Appeal from the Order of the Court of Common Pleas of Fayette County in case of In Re: Annexing a Portion of Connellsville Township, Fayette County, Pennsylvania, Fronting Partially on the Southerly Side of Kensington Street, Property Now or Formerly of Helen M. Hyatt and the Mary D. Newmyer Estate, No. 471 Civil Docket 1971.
William H. Soisson, Jr., for appellants.
Robert E. Eberly, Jr., with him Paul V. Mahoney, for appellees.
President Judge Bowman and Judges Crumlish, Jr., Kramer, Wilkinson, Jr., Mencer, Rogers and Blatt. Opinion by Judge Crumlish, Jr.
[ 14 Pa. Commw. Page 533]
This appeal is from an order of the Court of Common Pleas of Fayette County discharging a rule to show cause why a decree dated April 4, 1972, should not be opened and vacated. That decree sustained preliminary objections to a complaint filed by Connellsville Township Supervisors (Appellant) which challenged an annexation
[ 14 Pa. Commw. Page 534]
proceeding commenced after April 23, 1970 under the Third Class City Code, Act of June 23, 1931, P.L. 932, 53 P.S. §§ 35501 et seq., inter alia, contending that it violated Article IX, Section 8, of the 1968 Constitution of Pennsylvania because the proceedings failed to provide for an initiative and referendum. In sustaining the preliminary objections and approving the annexation, the lower court held that this constitutional provision was not self-executing and that the "two-year time limitation therein set forth is merely hortatory and does not constitute an express or implied repealer of all extant legislation in those areas" and therefore the annexation provisions of the Third Class City Code controlled. This decision was not appealed.
Following our holding in Middle Paxton Township v. Borough of Dauphin, 10 Pa. Commonwealth Ct. 431, 308 A.2d 208 (1973), that the time limitation of Article IX, Section 8 is mandatory, and that in the absence of supplantive uniform legislation, initiative and referendum is the only procedure available to authoritatively effect changes in municipal boundaries after April 23, 1970, Appellants filed a petition for a rule to show cause why the prior judgment should not be opened. It relied on Middle Paxton Township v. Borough of Dauphin, supra, contending that it conclusively determined that the instant annexation proceedings under the Third Class City Code were null and void. Being so, Appellant argues that the court was without jurisdiction to approve the annexation ordinance in issue. The rule was discharged on October 29, 1973, the lower court finding that the prior unappealed decree was res judicata.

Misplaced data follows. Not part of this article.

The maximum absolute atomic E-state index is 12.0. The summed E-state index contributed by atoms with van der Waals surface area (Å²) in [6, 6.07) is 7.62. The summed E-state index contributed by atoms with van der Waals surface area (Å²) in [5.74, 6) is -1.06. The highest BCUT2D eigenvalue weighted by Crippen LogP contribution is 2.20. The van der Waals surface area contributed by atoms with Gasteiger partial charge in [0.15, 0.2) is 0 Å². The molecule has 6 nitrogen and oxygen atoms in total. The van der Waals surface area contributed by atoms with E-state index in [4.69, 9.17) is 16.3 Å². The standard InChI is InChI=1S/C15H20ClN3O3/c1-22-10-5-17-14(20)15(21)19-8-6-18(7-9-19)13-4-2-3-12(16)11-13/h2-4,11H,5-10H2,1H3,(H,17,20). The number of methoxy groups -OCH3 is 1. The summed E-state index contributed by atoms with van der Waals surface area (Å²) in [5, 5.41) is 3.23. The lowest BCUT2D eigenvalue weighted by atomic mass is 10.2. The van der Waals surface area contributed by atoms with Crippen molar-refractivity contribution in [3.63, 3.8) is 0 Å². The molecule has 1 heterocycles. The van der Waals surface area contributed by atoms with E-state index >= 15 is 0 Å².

Initially, we note that the identities of party, cause of action, and thing sued for, all the time honored prerequisites to the application of the doctrine of res judicata are present here. McCarthy v. Township of McCandless,
[ 14 Pa. Commw. Page 5357]
Pa. Commonwealth Ct. 611, 300 A.2d 815 (1973); Philadelphia v. Stradford Arms, Inc., 1 Pa. Commonwealth Ct. 190, 274 A.2d 277 (1971). These facts being indisputable, counsel for Appellant argues that the prior judgment is open to collateral attack because the lower court was without jurisdiction to render a judgment since the underpinning of its authority to approve the annexation [the annexation petition having been brought under the Third Class City Code without provision for initiative and referendum] was subsequently declared to be null and void. Appellant falters in this argument because, although a court may have no jurisdiction over a particular subject matter, it may have jurisdiction to determine the question of its own jurisdiction, and an unappealed final determination of its subject matter jurisdiction -- albeit erroneous -- is res judicata as to those litigants. Durfee v. Duke, 375 U.S. 106, 84 ...